As bank stocks regained theirbearings with the rest of the market Thursday, analysts were groping for an explanation for the sector's poor performance during the tumultuous week.
The Standard & Poor's bank index rose 0.32%, and the S&P 500 rose 0.76%.
Analysts were puzzled by the failure of banks to outshine other stocks in a week when the market turned bearish. Most banking analysts had argued that banks would serve as a safe harbor in a rocky market because of the group's superior earnings.
But banks plunged even deeper than the rest of the market on Tuesday and Wednesday, which left industry watchers scratching their heads.
"There's just no good explanation for why banks have taken such hits," said David S. Berry, director of research at Keefe, Bruyette & Woods Inc.
"What's different about these stocks from a week ago? I don't have a good answer," said Thomas M. Finucane, portfolio manager at John Hancock Advisers Inc. "It might be fear."
Some investors say the market swings reflect changing sentiment about bank mergers-which, along with solid earnings, have been a key factor in generating investor interest in bank stocks.
This year, Mr. Finucane observed, the stocks of regional banks, which soared late last year on takeover speculation, started to fall as investors, impatient with the companies' continued independence, started to look elsewhere to place their bets.
Now that takeover premiums have been wrung out of the banks with $10 billion to $30 billion of assets, investors looking for something to sell have set their sights on the bigger banks.
Some investors say it is also time for acquirers to get their comeuppance after doing creative accounting for expensive deals.
First Union Corp. has earned the wrath of investors for spending $2.1 billion on Money Store Inc. and then writing off virtually all the company's book value.
"That means they think the company isn't any good and money has been wasted," said Fran Scola, portfolio manager at Touchstone Investments, a hedge fund based in Larkspur, Calif. that invests primarily in specialty finance companies. "It's almost impossible to value First Union after something like that."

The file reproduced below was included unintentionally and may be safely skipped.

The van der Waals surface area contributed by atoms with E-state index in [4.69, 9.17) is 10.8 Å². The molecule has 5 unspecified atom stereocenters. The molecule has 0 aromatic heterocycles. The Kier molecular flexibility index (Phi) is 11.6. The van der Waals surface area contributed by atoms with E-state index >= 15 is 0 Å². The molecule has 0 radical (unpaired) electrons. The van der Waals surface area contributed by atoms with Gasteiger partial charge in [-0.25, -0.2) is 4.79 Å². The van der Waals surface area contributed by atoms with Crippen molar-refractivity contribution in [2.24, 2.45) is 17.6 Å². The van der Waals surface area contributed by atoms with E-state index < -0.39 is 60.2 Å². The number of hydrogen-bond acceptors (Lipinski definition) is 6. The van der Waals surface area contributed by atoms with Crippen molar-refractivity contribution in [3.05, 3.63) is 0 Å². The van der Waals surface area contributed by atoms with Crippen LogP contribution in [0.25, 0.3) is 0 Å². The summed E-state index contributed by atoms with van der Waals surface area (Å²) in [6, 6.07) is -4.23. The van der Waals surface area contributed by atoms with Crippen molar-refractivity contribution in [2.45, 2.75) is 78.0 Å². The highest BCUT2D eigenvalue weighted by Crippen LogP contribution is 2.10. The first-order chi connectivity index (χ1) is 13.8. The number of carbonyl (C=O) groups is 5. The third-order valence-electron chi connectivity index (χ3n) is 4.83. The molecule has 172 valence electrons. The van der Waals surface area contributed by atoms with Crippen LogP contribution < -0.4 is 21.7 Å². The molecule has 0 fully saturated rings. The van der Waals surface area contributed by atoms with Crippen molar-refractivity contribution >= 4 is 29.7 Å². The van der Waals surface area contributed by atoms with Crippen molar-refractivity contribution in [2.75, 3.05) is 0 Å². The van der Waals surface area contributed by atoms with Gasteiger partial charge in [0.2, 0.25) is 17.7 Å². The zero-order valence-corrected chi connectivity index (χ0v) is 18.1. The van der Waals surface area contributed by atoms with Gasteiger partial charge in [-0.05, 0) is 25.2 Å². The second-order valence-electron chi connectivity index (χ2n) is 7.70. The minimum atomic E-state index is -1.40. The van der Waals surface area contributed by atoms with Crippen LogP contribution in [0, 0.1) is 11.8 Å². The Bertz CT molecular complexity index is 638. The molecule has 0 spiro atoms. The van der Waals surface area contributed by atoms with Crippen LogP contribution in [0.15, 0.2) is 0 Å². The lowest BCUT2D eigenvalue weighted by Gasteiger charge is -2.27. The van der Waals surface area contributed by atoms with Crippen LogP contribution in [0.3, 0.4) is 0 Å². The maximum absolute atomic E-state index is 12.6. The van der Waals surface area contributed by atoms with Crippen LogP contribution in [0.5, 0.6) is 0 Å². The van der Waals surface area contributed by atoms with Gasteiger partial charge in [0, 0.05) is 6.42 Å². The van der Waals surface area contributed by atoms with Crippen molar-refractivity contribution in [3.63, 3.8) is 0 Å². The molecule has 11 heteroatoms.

Mr. Scola said he expects companies to do more aggressive writeoffs to preserve their earnings if the market falls further. "To do those kinds of writeoffs, you've got to do more mergers. And that means you get more stupid mergers."
The punishment First Union shares have taken this week-a 6% drop-echoes the hits companies such as First American Corp. and Regions Financial Corp. have taken this year since announcing big mergers that failed to offer the cost cuts and earnings benefits that investors expect.
The turmoil of the past two days started to subside Thursday, and a few banking companies started to regain lost ground.
Amsouth Bancorp., Birmingham, rose 4.4%. Star Banc Corp., Cincinnati, rose 1.9%, and so did State Street Corp., the Boston banking company that makes most of its money from trust and securities clearing. J.P. Morgan & Co. rose 1.8%.
But shares of American Express Co. fell 6.8% after chief executive Harvey Golub told analysts that Asia's economic problems would make it difficult for the company to continue it recent earnings pace.
Investors are still divided over whether banks can weather the stock market's latest storm. Mr. Finucane said he is now buying some of this year's beaten up "down-cap" companies for his closely watched mutual funds.
But Mr. Scola said no financial services companies are worth buying at current prices and that the market will fall further.
He compared the current situation on Wall Street to the Japanese stock market in 1989.
At the time, Japan's economy was widely perceived to be the world's soundest and soaring stock prices reflected this optimism.
Yet once stock prices started to fall, they continued falling because share values had risen so high compared to underlying earnings.
And shortly thereafter latent weaknesses in the economy became readily apparent.